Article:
In the early 1800s a flock of passenger pigeons that numbered 2.2 billion birds flew between Kentucky and Indiana – a flock one mile wide extending 240 miles. There were so many Passenger Pigeons in that flock that if they were stretched beak-to-tail they would have wound around the circumference of the earth at its equator nearly 23 times. Audubon recorded an overflight of Passenger Pigeons that took three days to pass, even though the birds averaged 60 miles an hour. He likened their passage to an eclipse of the sun.
Audubon painted the passenger pigeon in 1824. Printed plates of his painting show a female on the frosted upper branch of a tree feeding a male perched on a lower branch of the same tree. Unlike the roller, the sexes of the passenger pigeon differed in coloration. The female, with her drab, brownish-orange back and slate blue plumage on her belly, contrasted with the male’s brilliant blue back and orange breast. In Audubon’s painting the male has a duller neck than was often reported - a neck that glittered purple, gold, yellow and green. Both sexes are depicted with their trademark pink feet and red eyes.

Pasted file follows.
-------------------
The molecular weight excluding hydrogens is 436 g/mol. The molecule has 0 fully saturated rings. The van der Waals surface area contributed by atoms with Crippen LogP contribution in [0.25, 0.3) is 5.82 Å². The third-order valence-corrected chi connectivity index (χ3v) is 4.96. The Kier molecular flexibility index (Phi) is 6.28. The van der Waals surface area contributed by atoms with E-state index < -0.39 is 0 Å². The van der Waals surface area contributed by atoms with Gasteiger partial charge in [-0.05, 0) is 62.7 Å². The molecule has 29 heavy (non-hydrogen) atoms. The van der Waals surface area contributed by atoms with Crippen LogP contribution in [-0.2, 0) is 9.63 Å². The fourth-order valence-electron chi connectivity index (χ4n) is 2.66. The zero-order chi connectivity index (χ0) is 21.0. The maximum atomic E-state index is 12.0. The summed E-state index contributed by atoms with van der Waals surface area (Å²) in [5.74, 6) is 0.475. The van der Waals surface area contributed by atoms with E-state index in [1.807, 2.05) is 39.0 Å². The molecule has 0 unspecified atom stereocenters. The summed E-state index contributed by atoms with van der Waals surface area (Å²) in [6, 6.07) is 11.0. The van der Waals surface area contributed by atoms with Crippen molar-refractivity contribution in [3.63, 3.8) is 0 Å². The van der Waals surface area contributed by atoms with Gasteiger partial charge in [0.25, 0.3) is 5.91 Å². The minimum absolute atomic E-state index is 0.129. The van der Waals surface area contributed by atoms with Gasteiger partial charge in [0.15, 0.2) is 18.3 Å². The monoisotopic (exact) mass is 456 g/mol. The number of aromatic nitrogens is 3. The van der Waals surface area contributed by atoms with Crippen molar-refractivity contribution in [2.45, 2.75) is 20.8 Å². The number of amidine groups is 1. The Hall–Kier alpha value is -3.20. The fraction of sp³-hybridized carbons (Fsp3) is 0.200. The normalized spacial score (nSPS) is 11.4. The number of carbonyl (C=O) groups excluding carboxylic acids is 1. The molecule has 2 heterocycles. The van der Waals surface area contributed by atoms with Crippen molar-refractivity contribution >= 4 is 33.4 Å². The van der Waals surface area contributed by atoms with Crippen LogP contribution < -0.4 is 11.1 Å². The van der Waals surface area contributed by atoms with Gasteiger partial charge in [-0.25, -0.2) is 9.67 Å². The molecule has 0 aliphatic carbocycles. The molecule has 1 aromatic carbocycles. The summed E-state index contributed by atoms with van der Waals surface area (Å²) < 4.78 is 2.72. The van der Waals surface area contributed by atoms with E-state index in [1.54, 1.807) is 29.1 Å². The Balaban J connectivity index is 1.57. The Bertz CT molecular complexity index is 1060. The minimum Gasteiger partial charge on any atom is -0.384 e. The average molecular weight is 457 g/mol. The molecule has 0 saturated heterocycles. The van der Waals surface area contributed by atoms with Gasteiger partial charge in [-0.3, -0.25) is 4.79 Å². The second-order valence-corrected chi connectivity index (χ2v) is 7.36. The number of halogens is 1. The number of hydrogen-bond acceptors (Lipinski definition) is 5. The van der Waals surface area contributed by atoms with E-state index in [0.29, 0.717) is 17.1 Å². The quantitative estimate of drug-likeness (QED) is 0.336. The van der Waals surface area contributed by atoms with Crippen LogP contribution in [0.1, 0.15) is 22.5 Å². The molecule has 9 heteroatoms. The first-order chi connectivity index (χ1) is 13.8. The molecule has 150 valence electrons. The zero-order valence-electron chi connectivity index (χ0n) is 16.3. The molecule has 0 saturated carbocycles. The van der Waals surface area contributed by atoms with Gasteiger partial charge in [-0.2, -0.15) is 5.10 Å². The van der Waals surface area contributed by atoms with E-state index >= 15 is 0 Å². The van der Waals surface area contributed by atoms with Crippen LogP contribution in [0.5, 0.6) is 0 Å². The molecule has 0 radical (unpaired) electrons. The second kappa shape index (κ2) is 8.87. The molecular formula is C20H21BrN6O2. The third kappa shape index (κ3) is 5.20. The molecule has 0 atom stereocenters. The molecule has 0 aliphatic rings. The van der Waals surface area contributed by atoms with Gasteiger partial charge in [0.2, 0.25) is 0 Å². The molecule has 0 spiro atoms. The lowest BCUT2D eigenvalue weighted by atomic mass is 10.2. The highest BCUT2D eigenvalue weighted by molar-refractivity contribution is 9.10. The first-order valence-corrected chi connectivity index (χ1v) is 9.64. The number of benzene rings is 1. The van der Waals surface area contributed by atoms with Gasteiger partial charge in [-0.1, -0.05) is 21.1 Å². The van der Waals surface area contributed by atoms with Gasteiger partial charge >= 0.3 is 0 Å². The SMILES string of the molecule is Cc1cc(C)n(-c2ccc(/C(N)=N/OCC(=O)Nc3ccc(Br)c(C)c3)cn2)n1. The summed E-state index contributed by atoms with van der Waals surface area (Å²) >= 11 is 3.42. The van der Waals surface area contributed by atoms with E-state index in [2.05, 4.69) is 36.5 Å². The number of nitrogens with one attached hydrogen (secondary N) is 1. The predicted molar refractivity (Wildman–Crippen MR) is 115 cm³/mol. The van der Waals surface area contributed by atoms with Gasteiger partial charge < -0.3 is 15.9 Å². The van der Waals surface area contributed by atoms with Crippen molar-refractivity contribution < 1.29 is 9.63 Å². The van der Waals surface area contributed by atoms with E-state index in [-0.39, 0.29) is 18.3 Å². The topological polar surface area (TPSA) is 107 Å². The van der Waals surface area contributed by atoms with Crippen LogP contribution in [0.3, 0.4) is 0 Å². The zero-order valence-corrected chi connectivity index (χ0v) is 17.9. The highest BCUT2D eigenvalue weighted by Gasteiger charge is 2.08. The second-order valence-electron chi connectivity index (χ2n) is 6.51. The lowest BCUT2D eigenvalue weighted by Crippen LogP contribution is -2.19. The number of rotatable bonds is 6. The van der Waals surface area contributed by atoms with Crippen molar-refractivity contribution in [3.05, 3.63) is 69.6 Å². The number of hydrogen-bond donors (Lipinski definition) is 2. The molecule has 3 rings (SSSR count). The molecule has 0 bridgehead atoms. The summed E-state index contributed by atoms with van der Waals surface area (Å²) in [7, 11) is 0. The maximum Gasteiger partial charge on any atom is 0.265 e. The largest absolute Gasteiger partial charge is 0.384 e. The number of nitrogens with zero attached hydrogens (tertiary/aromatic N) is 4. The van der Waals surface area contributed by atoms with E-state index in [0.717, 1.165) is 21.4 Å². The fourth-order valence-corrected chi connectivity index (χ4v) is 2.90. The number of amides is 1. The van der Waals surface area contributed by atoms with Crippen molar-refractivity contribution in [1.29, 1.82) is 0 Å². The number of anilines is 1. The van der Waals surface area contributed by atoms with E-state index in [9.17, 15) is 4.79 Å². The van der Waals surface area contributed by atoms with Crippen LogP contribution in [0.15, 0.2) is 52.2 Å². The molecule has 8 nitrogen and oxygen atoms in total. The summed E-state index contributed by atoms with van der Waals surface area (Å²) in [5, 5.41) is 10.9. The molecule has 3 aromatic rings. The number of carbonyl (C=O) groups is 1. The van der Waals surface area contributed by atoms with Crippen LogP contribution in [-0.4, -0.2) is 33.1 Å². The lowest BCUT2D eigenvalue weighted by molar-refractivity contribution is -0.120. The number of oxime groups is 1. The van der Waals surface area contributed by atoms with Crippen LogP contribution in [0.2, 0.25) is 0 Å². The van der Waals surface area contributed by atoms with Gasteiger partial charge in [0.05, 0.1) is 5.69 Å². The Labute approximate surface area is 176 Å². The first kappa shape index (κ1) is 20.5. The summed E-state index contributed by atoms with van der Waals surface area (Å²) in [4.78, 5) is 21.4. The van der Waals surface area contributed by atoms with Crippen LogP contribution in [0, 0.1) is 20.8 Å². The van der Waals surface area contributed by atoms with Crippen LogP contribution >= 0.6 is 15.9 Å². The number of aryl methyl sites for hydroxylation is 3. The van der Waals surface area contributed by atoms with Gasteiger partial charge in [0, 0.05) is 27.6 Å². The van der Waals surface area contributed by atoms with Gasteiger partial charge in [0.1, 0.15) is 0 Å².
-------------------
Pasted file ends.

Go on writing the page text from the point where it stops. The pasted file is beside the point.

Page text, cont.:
Once the most abundant land bird on the planet, the passenger pigeon is gone. Snuffed out. Not a single bird left. Flocks in the millions whose wingbeats sounded like thunder, whose descent to the ground in funnels looked like tornados, whose dung rained to the ground like sleet, gone. Flocks that blocked sunlight from the sky and moved in squalls, in weather fronts, gone. Flocks that would have turned entire radar screens green, gone.
In 1871 a nesting colony in Wisconsin measured 850 square miles. The rumble of wings erupting from that roost made the ground tremble. Turn your stereo receiver to a place between stations, then turn up the volume until your walls shake. That was the sound of passenger pigeons, of a Niagara of birds.
There is not a single person alive today who has seen a live flock of passenger pigeons. The extinction of the passenger pigeon was not a natural one, caused by a meteor or ice age or disease. No, we destroyed their habitat, hunted them, killed them, ate them, shipped them by the ton in railroad cars, five billion birds by the late 1890s.
The last passenger pigeon died in a zoo in 1914.
The last rhinos on earth will look like this mother and her calf. Poachers even hacked out the budding horn of the calf.